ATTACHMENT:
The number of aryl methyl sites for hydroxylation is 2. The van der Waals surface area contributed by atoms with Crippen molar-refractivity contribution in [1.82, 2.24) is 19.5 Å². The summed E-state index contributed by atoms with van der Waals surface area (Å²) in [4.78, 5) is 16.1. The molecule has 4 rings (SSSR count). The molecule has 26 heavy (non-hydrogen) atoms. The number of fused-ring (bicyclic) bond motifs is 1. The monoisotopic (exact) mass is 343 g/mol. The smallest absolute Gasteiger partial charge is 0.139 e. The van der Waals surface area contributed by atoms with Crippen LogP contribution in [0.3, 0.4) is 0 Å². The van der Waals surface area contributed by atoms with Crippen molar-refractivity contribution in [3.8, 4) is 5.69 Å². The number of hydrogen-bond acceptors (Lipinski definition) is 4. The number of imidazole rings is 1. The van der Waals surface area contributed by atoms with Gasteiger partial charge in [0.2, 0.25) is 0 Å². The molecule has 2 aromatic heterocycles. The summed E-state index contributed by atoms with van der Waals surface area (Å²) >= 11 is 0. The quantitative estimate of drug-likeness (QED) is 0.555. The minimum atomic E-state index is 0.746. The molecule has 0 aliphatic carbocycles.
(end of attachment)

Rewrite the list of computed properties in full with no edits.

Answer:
The number of aryl methyl sites for hydroxylation is 2. The van der Waals surface area contributed by atoms with Crippen molar-refractivity contribution in [1.82, 2.24) is 19.5 Å². The summed E-state index contributed by atoms with van der Waals surface area (Å²) in [4.78, 5) is 16.1. The molecule has 4 rings (SSSR count). The molecule has 26 heavy (non-hydrogen) atoms. The number of fused-ring (bicyclic) bond motifs is 1. The monoisotopic (exact) mass is 343 g/mol. The smallest absolute Gasteiger partial charge is 0.139 e. The van der Waals surface area contributed by atoms with Crippen LogP contribution in [0.3, 0.4) is 0 Å². The van der Waals surface area contributed by atoms with Crippen molar-refractivity contribution in [3.8, 4) is 5.69 Å². The number of hydrogen-bond acceptors (Lipinski definition) is 4. The number of imidazole rings is 1. The van der Waals surface area contributed by atoms with Gasteiger partial charge in [0.2, 0.25) is 0 Å². The molecule has 2 aromatic heterocycles. The summed E-state index contributed by atoms with van der Waals surface area (Å²) >= 11 is 0. The quantitative estimate of drug-likeness (QED) is 0.555. The minimum atomic E-state index is 0.746. The molecule has 0 aliphatic carbocycles.